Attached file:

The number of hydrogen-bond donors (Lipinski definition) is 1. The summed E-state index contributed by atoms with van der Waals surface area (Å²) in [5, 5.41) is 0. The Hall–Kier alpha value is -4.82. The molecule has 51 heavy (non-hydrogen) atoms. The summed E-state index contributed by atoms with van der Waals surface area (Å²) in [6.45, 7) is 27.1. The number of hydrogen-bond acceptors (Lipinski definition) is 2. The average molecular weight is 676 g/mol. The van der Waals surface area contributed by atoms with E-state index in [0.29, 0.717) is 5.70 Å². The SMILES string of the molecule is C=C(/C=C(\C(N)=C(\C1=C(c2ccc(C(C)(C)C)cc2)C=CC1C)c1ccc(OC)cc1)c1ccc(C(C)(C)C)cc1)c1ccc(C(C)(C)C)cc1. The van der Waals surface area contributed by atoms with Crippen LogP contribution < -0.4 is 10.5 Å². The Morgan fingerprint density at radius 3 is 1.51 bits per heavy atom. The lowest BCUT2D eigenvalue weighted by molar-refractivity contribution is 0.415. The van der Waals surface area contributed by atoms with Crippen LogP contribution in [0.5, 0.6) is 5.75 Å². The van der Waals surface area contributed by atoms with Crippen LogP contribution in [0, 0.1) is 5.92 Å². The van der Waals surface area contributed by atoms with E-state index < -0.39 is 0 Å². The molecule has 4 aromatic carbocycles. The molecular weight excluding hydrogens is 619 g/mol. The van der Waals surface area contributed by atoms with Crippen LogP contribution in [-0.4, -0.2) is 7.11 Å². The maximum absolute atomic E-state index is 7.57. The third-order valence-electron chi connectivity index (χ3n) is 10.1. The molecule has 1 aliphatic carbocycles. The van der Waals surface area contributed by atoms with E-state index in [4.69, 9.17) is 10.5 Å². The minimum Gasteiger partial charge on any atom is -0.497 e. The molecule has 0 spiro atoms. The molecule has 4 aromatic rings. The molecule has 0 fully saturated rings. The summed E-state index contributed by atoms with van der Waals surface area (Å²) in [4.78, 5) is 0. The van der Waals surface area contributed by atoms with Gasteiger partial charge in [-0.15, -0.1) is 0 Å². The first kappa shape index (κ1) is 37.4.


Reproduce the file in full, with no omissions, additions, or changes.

The number of hydrogen-bond donors (Lipinski definition) is 1. The summed E-state index contributed by atoms with van der Waals surface area (Å²) in [5, 5.41) is 0. The Hall–Kier alpha value is -4.82. The molecule has 51 heavy (non-hydrogen) atoms. The summed E-state index contributed by atoms with van der Waals surface area (Å²) in [6.45, 7) is 27.1. The number of hydrogen-bond acceptors (Lipinski definition) is 2. The average molecular weight is 676 g/mol. The van der Waals surface area contributed by atoms with E-state index in [0.29, 0.717) is 5.70 Å². The SMILES string of the molecule is C=C(/C=C(\C(N)=C(\C1=C(c2ccc(C(C)(C)C)cc2)C=CC1C)c1ccc(OC)cc1)c1ccc(C(C)(C)C)cc1)c1ccc(C(C)(C)C)cc1. The van der Waals surface area contributed by atoms with Crippen LogP contribution < -0.4 is 10.5 Å². The Morgan fingerprint density at radius 3 is 1.51 bits per heavy atom. The lowest BCUT2D eigenvalue weighted by molar-refractivity contribution is 0.415. The van der Waals surface area contributed by atoms with Crippen LogP contribution in [0.5, 0.6) is 5.75 Å². The van der Waals surface area contributed by atoms with Crippen LogP contribution in [0, 0.1) is 5.92 Å². The van der Waals surface area contributed by atoms with E-state index < -0.39 is 0 Å². The molecule has 4 aromatic carbocycles. The molecular weight excluding hydrogens is 619 g/mol. The van der Waals surface area contributed by atoms with Crippen LogP contribution in [-0.4, -0.2) is 7.11 Å². The maximum absolute atomic E-state index is 7.57. The third-order valence-electron chi connectivity index (χ3n) is 10.1. The molecule has 1 aliphatic carbocycles. The van der Waals surface area contributed by atoms with E-state index in [4.69, 9.17) is 10.5 Å². The minimum Gasteiger partial charge on any atom is -0.497 e. The molecule has 0 spiro atoms. The molecule has 4 aromatic rings. The molecule has 0 fully saturated rings. The summed E-state index contributed by atoms with van der Waals surface area (Å²) in [4.78, 5) is 0. The van der Waals surface area contributed by atoms with Gasteiger partial charge in [-0.15, -0.1) is 0 Å². The first kappa shape index (κ1) is 37.4.